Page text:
SailNet Community - View Single Post - Moody 376 and 425
View Single Post
  #4  
Old 12-02-2010
Cruisingdad's Avatar
Cruisingdad Cruisingdad is offline
Best Looking MALE Mod
 
Join Date: Jul 2006
Location: Mobile Liveaboards
Posts: 9,894
Thanks: 3
Thanked 97 Times in 52 Posts
Rep Power: 10
Cruisingdad is a jewel in the rough Cruisingdad is a jewel in the rough Cruisingdad is a jewel in the rough
Quote:
Originally Posted by seaparrot View Post
Re: your two specific points. I think you are right that there is not a rub-rail on the Moodys. At least not on the one I saw in person (unless I merely forgot to mention it in my notes). Looking online, there does not appear to be one on any of the boats I flagged on yacht world.

Re: the sugar scoop. The Moody 425 I saw did have a sugar scoop, but I don't think they all do. The others I have seen are can be mounted boarded the back, but with use of a ladder, not with built-in steps. (Forgive me for not knowing the exact terms - I hope that makes sense.)

Your top list of boats for our purpose is very interesting. Right now, our working list (which I admit fully is the product of very incomplete research, and even less hands-on experience) is:

Catalina 42
Catalina 40
Moody 376
Moody 425
Tartan 42
Tayana 37 (*if* we could find one of the rare examples in which the quarter berth is enclosed, and only with fiberglass decks)
Tayana 42 (cc only, fiberglass decks)

I have been lurking on Sailnet for some time. So I will leave you to imagine where we might have gotten the idea to put Catalina 42 and 40 on our list.

I like the idea of looking further into the Sabres, but I think the 42's run a little too expensive for us. (Unless we wait an additional year, which we might if there's a good reason, I think our budget will max out in the 120,000 to 130,000 range.) Would you recommend the 38' also, or the 42' specifically?

I really want to put the Passport on our list. But I think teak decks are a deal breaker for us.

I am not sure about the Benetaus. I know this is shallow, but I think the Catalinas are better looking and I haven't noticed any features on the Benes that make me prefer them over Catalina. And there are so many 42' Catalinas on the market at any given time, that I don't think we'll have a shortage of opportunities if we decide to search out a production boat.
I doubt you will pick up a Tayana 42 that is decent in that price range. I would cross that off my list. You can pick up a very nice 37, but that thing is a slug. However, she has a very sea kindly motion in a storm and will take you anywhere and have gone everywhere. They do make them with a 2 cabin, I have seen them. But many are quarters. I would not get a boat with a open quarter with a kid. Funny, but out slip neighbor has a 10yo girl that lives aboard. He had a Han Christian 37(ish) with open quarter. He sold it to get a cabin for her and got a Moody (the one I referenced).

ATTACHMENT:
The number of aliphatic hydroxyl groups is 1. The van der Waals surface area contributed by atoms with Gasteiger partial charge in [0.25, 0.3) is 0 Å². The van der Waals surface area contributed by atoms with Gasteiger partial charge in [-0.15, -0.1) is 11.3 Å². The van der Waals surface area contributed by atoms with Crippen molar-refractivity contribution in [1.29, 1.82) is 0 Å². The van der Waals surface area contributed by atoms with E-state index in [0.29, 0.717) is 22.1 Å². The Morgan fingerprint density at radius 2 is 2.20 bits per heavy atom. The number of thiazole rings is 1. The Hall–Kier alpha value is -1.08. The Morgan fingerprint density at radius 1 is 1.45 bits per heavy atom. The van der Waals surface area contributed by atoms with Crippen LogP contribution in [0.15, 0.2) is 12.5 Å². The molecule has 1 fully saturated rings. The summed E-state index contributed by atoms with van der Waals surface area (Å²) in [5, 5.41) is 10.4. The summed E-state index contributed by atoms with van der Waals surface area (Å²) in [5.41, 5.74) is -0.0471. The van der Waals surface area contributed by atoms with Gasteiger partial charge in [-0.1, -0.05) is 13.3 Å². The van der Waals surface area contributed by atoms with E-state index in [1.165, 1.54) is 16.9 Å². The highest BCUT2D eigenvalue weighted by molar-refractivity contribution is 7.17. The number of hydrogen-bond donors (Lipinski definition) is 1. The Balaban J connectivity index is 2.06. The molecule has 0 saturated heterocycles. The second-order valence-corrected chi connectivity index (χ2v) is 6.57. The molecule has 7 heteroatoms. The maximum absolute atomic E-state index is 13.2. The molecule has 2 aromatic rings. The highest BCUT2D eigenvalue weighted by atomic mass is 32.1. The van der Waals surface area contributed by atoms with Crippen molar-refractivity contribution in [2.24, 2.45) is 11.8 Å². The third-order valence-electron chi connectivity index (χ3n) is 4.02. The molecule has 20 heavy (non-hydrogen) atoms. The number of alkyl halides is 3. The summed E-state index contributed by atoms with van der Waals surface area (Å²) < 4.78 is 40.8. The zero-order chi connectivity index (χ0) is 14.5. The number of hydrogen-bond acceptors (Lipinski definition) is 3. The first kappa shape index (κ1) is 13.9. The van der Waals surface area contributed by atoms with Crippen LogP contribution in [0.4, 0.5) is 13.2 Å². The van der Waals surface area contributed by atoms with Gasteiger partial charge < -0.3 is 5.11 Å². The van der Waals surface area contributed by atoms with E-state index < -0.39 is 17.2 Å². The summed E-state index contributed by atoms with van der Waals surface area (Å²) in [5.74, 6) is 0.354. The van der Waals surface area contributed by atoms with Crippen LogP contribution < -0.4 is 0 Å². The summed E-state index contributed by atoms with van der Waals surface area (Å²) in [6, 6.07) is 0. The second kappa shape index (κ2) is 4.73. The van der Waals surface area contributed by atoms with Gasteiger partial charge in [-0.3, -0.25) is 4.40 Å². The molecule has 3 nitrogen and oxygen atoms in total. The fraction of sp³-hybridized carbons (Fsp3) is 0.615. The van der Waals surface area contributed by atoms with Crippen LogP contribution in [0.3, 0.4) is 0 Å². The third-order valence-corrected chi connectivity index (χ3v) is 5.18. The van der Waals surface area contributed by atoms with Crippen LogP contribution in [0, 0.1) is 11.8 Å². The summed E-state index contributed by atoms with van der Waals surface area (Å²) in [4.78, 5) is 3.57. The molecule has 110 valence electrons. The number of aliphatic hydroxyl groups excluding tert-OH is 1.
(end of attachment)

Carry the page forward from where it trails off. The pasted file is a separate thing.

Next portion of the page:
The C400 may be off your list too. They are more expensive boats than 42s in general. In fact, I think the 400 is actually longer and beamier than the 42, but for some reason I do not understand, they call it the 400. Good for me, because I tell all the marinas that charge by the foot I am 40 feet long (snicker).

The 42 is a relatively good performer. We have several down here that race in our beer can/buoy races. The 400 will out run her, but there is not a huge difference. The nice thing about the 42 is that there are a LOT of boats and you are more likely to get a deal on one. I alos like the very spacious 'garage' on teh 42 which is accessible from the galley and the midships head. It is a VERY comfortable boat and depending on the age, you may have a washer dryer in the forward head! Nice boat (but mine is better... hehehe... that was a joke)

There simply are not many 400's for sale at any given time (MK II). There are only 8 C400 Mk II's for sale right now, with two of them sales pending. So you would only have 6 to choose from and there has not been much flexibility in the prices... so I have heard. I know the one that is in Lake Texoma (that is where I came from) and really does not have much on it, and is going to have to be trucked anyways as it is on a lake. If you can find a good deal on a 400 - JUMP ON IT! I think you will be happy with the resale and market for her.

I would really have a problem with a boat that does not have a rub rail. We often find ourselves having to bounce off of pilings in a good current to get the boat docked. That could get expeisive without a rub rail!! I can ask my neighbor what he thinks about his Moody if you want and what his concerns are??

Tartan 42 - Great boat if not epoxy. Good performer. Good following. But you may have issues with any factory support. WIth Beneteau, Hunter, and Catalina (esp Catalina), the factory is right there and knows those boats and there are many examples of having parts and retros on very old models. Check the threads here. THeir customer service is wonderful. I understand that Hunter is too.

There you go. Hope I am not throwing too much info at you too quickly. Talk with other sailors here about getting a boat with kids without a sugar scoop (for cruising). I think it will be a big irritation.

Brian
__________________
Sailnet Adminstrator & Moderator
Catalina 400 Technical Editor

2004 Catalina 400, Sea Mist IV (our boat, F/T Mobile Live Aboards in S FL and Keys primarily)
1987 Tayana Vancouver 42, Credendo Vides, (Mom and Pops boat, F/T Mobile Live Aboards in Puget Sound)

My Website:
To view links or images in signatures your post count must be 10 or greater. You currently have 0 posts.


Follow My Blog at:
To view links or images in signatures your post count must be 10 or greater. You currently have 0 posts.


Follow me on Facebook:

To view links or images in signatures your post count must be 10 or greater. You currently have 0 posts.
Reply With Quote Share with Facebook